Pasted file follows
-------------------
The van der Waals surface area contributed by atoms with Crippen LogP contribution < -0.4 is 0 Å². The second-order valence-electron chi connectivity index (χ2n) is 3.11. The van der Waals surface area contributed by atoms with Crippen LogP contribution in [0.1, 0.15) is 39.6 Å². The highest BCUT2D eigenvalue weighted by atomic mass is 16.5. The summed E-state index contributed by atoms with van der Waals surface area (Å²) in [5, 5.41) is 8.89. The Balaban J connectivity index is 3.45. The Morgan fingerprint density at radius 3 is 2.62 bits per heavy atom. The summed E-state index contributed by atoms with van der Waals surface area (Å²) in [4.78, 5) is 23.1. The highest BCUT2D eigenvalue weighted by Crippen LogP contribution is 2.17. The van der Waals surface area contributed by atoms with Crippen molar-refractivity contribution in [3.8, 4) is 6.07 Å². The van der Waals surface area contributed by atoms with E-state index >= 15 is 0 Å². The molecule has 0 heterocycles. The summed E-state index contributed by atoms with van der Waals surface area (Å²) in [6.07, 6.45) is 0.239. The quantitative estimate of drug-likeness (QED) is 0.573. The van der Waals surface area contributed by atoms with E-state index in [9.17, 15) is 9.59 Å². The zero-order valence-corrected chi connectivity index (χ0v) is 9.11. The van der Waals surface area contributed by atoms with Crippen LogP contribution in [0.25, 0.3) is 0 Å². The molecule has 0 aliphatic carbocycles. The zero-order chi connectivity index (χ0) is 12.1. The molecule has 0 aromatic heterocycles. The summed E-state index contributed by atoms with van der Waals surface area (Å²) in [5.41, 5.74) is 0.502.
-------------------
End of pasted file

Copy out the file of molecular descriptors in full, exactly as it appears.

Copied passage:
The van der Waals surface area contributed by atoms with Crippen LogP contribution < -0.4 is 0 Å². The second-order valence-electron chi connectivity index (χ2n) is 3.11. The van der Waals surface area contributed by atoms with Crippen LogP contribution in [0.1, 0.15) is 39.6 Å². The highest BCUT2D eigenvalue weighted by atomic mass is 16.5. The summed E-state index contributed by atoms with van der Waals surface area (Å²) in [5, 5.41) is 8.89. The Balaban J connectivity index is 3.45. The Morgan fingerprint density at radius 3 is 2.62 bits per heavy atom. The summed E-state index contributed by atoms with van der Waals surface area (Å²) in [4.78, 5) is 23.1. The highest BCUT2D eigenvalue weighted by Crippen LogP contribution is 2.17. The van der Waals surface area contributed by atoms with Crippen molar-refractivity contribution in [3.8, 4) is 6.07 Å². The van der Waals surface area contributed by atoms with E-state index >= 15 is 0 Å². The molecule has 0 heterocycles. The summed E-state index contributed by atoms with van der Waals surface area (Å²) in [6.07, 6.45) is 0.239. The quantitative estimate of drug-likeness (QED) is 0.573. The van der Waals surface area contributed by atoms with E-state index in [9.17, 15) is 9.59 Å². The zero-order valence-corrected chi connectivity index (χ0v) is 9.11. The van der Waals surface area contributed by atoms with Crippen LogP contribution in [0.25, 0.3) is 0 Å². The molecule has 0 aliphatic carbocycles. The zero-order chi connectivity index (χ0) is 12.1. The molecule has 0 aromatic heterocycles. The summed E-state index contributed by atoms with van der Waals surface area (Å²) in [5.41, 5.74) is 0.502.